By Kim Walter
WOODSTOCK -- The thought of getting too close to a steer used to frighten Nicole Kibler.
Now, it's her favorite animal to show and be around, and her ease with the large livestock was obvious during Tuesday afternoon's 4-H/FFA Beef Showmanship and Market Steer shows at the Shenandoah County Fair.
Nicole, 16, of Edinburg, has been showing livestock for about seven years. She admitted that it is a bit of a family tradition, since her father competed in the same categories years ago. Her younger sister, Jenna, was a fellow competitor in the steer show.
Starting as a 4-H participant and growing up on a farm, Nicole has become increasingly involved in agricultural activities. She recently joined Central High School's Future Farmers of America chapter.
Even though she also shows goats, Nicole said she continues to prefer the steers.
"I mean, yeah, they require a ton more work and time, but it's so worth it in the end," she said Tuesday. "It feels really good to bond with such a large animal, and be responsible for its basic needs. I love it."
After the preliminary round for the senior level Beef Showmanship Show, Nicole was happy to be one of two participants who would go on to compete for senior champion.
The showmanship competitions focus less on the animal, and more on the youth's ability to show it and "make it look good."
Having won similar awards in the past, the 16 year old was pretty confident in her ability to succeed this time around. All week, Nicole has been tending to her 1,305-pound steer, Ace. Daily duties include washing, cleaning, feeding and ensuring that he gets plenty of rest.
She also has been studying all of the detailed information about her animal so she would be prepared for any questions presented by the show's judge. Often, judges will ask participants for details about the animal's background, breeding potential or what changes might make the animal ideal.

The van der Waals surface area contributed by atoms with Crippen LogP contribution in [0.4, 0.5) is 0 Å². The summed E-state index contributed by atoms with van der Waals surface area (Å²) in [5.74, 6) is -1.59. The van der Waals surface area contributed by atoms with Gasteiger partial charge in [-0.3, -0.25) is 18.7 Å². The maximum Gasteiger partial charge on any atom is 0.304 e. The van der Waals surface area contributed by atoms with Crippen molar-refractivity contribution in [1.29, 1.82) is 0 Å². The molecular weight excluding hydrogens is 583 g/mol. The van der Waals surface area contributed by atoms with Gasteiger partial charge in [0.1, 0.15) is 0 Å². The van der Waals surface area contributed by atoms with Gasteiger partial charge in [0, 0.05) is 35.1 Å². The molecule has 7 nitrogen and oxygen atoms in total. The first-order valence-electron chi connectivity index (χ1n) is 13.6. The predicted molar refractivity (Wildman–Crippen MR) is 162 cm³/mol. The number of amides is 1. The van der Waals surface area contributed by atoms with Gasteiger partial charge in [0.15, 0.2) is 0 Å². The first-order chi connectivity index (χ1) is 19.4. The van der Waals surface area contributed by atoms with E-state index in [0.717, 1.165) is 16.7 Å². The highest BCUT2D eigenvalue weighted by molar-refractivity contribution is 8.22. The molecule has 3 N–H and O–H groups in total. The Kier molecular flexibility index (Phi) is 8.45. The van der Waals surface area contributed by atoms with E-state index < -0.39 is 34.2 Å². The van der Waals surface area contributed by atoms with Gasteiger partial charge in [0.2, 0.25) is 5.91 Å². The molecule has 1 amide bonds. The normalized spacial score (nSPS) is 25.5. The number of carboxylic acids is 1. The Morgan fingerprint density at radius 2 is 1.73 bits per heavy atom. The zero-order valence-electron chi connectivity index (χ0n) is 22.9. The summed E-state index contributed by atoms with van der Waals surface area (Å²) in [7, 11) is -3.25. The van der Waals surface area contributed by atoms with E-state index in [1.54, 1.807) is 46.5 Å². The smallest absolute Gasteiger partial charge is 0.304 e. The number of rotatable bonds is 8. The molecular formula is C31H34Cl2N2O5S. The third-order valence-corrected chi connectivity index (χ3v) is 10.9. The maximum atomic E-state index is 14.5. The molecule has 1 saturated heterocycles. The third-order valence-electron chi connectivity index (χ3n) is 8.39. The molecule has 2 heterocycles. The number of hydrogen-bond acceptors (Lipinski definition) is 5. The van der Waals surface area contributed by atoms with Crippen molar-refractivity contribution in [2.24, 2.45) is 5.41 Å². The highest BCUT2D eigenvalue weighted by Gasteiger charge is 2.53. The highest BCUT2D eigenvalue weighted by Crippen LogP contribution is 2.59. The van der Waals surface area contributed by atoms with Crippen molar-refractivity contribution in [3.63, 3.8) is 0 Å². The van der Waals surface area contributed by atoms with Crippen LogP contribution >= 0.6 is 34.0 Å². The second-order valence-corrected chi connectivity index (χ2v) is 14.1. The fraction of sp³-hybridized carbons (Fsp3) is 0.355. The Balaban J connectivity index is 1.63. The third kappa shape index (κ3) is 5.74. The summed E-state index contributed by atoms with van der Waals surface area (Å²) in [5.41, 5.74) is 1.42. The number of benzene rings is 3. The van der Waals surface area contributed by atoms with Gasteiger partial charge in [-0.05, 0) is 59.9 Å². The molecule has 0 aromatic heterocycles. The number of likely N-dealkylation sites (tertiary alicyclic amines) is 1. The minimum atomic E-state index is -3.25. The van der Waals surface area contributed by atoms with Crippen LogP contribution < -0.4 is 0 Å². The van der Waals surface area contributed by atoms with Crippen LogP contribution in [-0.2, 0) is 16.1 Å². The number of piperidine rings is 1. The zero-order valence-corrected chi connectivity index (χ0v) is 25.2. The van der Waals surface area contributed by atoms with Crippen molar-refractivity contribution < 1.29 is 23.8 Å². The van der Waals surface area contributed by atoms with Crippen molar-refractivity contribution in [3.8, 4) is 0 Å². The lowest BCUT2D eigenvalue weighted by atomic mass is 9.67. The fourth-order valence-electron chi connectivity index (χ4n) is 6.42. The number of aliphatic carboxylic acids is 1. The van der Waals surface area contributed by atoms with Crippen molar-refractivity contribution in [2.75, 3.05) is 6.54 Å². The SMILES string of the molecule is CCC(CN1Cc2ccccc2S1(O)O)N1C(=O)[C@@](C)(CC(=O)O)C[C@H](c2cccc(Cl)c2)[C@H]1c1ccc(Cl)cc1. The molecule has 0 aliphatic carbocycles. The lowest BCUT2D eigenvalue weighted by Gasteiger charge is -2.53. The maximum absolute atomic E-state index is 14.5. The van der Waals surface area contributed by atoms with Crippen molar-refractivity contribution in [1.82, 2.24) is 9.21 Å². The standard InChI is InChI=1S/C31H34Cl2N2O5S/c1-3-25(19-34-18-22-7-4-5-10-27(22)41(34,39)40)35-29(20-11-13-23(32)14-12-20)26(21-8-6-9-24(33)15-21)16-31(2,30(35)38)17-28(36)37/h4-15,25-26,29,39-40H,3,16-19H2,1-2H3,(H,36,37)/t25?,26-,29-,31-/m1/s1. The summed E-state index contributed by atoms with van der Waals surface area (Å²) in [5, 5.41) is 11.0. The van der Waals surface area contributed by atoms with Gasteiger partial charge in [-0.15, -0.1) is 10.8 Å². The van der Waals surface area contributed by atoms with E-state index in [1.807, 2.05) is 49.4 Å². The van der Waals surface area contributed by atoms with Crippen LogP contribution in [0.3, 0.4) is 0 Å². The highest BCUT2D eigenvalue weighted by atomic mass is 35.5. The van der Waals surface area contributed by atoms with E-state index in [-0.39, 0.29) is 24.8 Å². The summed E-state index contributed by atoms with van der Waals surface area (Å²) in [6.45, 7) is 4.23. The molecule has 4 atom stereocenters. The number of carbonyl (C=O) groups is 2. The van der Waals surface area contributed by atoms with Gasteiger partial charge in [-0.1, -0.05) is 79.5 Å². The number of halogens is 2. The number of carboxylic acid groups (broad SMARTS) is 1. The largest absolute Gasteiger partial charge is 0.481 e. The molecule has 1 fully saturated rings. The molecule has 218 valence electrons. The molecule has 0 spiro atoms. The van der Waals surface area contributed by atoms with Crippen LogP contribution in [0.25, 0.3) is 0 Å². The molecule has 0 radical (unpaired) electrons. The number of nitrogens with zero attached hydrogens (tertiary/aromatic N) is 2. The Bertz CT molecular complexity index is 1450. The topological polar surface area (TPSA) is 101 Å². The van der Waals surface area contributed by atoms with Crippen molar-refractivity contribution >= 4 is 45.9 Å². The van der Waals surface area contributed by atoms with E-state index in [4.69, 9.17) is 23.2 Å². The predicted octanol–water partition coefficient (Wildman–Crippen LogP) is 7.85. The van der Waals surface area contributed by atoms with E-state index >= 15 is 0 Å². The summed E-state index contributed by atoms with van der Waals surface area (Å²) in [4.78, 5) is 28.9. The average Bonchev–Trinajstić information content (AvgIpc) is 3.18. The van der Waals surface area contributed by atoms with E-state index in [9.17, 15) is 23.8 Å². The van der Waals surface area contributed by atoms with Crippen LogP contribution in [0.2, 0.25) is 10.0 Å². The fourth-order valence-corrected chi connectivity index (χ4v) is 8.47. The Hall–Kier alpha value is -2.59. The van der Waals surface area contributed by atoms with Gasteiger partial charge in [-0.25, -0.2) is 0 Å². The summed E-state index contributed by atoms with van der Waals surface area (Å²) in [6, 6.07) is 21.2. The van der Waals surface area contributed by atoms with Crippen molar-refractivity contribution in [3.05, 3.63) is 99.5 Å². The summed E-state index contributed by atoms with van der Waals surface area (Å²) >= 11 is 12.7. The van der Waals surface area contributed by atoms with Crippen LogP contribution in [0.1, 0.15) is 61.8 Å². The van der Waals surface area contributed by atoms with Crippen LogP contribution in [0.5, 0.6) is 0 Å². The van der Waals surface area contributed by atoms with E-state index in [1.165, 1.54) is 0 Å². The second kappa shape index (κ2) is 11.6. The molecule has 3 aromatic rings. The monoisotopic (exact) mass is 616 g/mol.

"I made my dad sit down with me every night and go over Ace's weight, breed, how much food he needs ... everything about him," she said.
In the hours leading up to the show, Nicole also made sure to check that her steer remained calm.
"Ace is more of a laid back steer, thankfully," she said. "But this is a pretty big arena, so you never know how the animals will react. It's better to keep them calm as much as you can so they don't freak out as soon as they step into the ring."
Even though she has more showing experience than her younger sister, Nicole couldn't help but worry that she would lose her reigning Grand Champion Market Steer title to the 14 year old.
While Jenna did take home the prize for Champion Heavy-Weight Market Steer, Nicole's expertise prevailed.
The results from Tuesday's events showed that Nicole was named Grand Champion Beef Showman and Grand Champion Market Steer.
Nicole doesn't have too much off time before she has to start preparing for next year's events. She'll get her new cattle in just a few short months, and will have to deal with the start of a new school year next week.
Either way, Nicole said she is grateful to be able to compete, and encourages anyone even remotely interested in agriculture to check out 4-H and their local FFA. She said both organizations call for extra work, but she never regrets participating.
"This is such a great way to end the summer," Nicole said with a smile on her face. "I already can't wait for next year."
Contact staff writer Kim Walter at 540-465-5137 ext. 191, or email@example.com